Vogue Embraces Cruelty-Free Fashion and Faux Fur

Vogue Glamor Shot

Vogue Australia, the Aussie edition of one of the top fashion and lifestyle magazines, says that it’s time for fashion to embrace faux fur.

In an article titled “Why It’s Time to Go Faux With Your Fur,” the Vogue Australia writer Alice Birell declares:“There’s no such thing as a faux pas with faux fur, which has come leaps and bounds from its unconvincing beginnings.”  The popular fashion magazine has long uplifted brands and designers who use real fur in their collections.

The magazine points to one particular piece designed by American designer Calvin Klein: an “acid yellow faux-fur coat” that was sent down the runway as part of the fashion house’s autumn/winter ’17/’18 collection. Calvin Klein has been a fur-free fashion brand since 1994. Pieter Mulier, right-hand-man to Belgian fashion designer Raf Simons lavished in the carefully-constructed design, going so far as to say “It’s couture.”

“Are we to make of it, then, that faux fur has become precious, prized in the way real fur once was,” asked the magazine. In recent years, several top designers have ditched fur. Last year, American designer Michael Kors discontinued the use of fur in all collections, a move that extended to the recently-acquired luxury shoe brand, Jimmy Choo. Marco Bizzarri, CEO of Italian luxury fashion house Gucci, announced that the brand would stop using fur by the launch of its spring 2018 collection, referring to animal pelts as “out-dated.” Some have speculated as to whether or not this will extend to Gucci-owned properties, Yves Saint Laurent and Alexander McQueen.

Last March, Donatella Versace also went fur-free, reasoning that it no longer felt right to kill animals in the name of fashion. American fashion designer Tom Ford, who went vegan last year, stated that although he cannot say that his brand is completely fur-free, he has taken steps to cut back on the use of animal materials in his collections and gave his support to faux fur: “No mink, no fox. I have used a lot of fake fur this season.”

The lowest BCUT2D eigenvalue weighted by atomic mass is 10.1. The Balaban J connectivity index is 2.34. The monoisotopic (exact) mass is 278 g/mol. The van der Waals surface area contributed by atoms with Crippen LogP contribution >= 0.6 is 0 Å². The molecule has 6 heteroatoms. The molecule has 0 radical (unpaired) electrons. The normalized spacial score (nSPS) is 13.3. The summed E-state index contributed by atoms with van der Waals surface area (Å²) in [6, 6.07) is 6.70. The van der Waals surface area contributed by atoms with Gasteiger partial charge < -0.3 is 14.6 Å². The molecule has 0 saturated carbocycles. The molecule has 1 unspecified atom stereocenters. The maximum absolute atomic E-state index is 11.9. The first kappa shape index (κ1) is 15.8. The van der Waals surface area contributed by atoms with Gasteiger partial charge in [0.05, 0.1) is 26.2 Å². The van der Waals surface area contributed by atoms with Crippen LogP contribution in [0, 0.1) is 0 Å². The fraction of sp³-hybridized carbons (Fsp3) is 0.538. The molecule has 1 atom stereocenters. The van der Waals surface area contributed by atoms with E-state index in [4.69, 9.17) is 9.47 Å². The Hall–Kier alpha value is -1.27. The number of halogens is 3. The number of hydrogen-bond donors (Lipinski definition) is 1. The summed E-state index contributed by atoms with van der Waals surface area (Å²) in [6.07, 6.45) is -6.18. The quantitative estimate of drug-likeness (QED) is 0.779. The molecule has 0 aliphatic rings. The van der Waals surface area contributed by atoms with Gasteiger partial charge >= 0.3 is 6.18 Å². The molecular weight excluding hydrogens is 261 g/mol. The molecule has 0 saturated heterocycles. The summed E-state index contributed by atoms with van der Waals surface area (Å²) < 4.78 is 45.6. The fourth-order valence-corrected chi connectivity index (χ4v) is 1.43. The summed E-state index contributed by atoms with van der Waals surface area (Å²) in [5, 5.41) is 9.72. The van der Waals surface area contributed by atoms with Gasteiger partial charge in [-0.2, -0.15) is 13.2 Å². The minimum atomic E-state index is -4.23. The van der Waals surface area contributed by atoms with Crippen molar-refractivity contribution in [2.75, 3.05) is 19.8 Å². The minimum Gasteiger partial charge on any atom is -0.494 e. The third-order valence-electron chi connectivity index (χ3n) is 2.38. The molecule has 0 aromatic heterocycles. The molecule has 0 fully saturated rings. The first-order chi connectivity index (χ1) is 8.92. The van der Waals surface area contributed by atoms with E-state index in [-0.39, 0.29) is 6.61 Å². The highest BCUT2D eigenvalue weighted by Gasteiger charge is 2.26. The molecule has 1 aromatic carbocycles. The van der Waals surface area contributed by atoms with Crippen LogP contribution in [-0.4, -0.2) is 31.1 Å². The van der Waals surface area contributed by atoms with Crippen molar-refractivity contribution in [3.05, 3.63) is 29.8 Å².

In recent years, innovations in the fashion world have paved the way for cruelty-free materials that more accurately imitate leather and fur than ever before. In turn, it seems that more designers are embracing “faux” fabrics.

“I think there has been an incredible cultural shift, which is largely due to the changing values of the millennial customer,” said Kym Canter, creative director and CEO of New York-based faux fur brand House of Fluff. “In the 70s, I watched the excitement of my mother when she got a mink coat. I grew up thinking real fur was a luxury and the ultimate status symbol, which is not the case today for young women. They see real fur as something … that does not match their ethics.”

“In the past, customers didn’t know much,” said Gilat Shani, co-founder Australian fur-free brand Unreal Fur. “I wanted to modernize the use of fur in fashion, and the reality is that it practically isn’t needed anymore. Technology has taken faux-fur innovation to a higher level.”

Indeed, a more conscious consumerism led by millennials is on the rise. According to European opinion polls conducted by the Fur-Free Alliance, an international coalition of 40 animal protection agencies, an average of more than half of people in the EU oppose the use of fur. Norway announced a total ban on fur farming last February and in late June, Luxembourg became the 10th country in the EU to ban the sale of fur. Progress is slower in the US, but last March, San Francisco joined Berkeley and West Hollywood in enacting a city-wide ban on the sale of fur.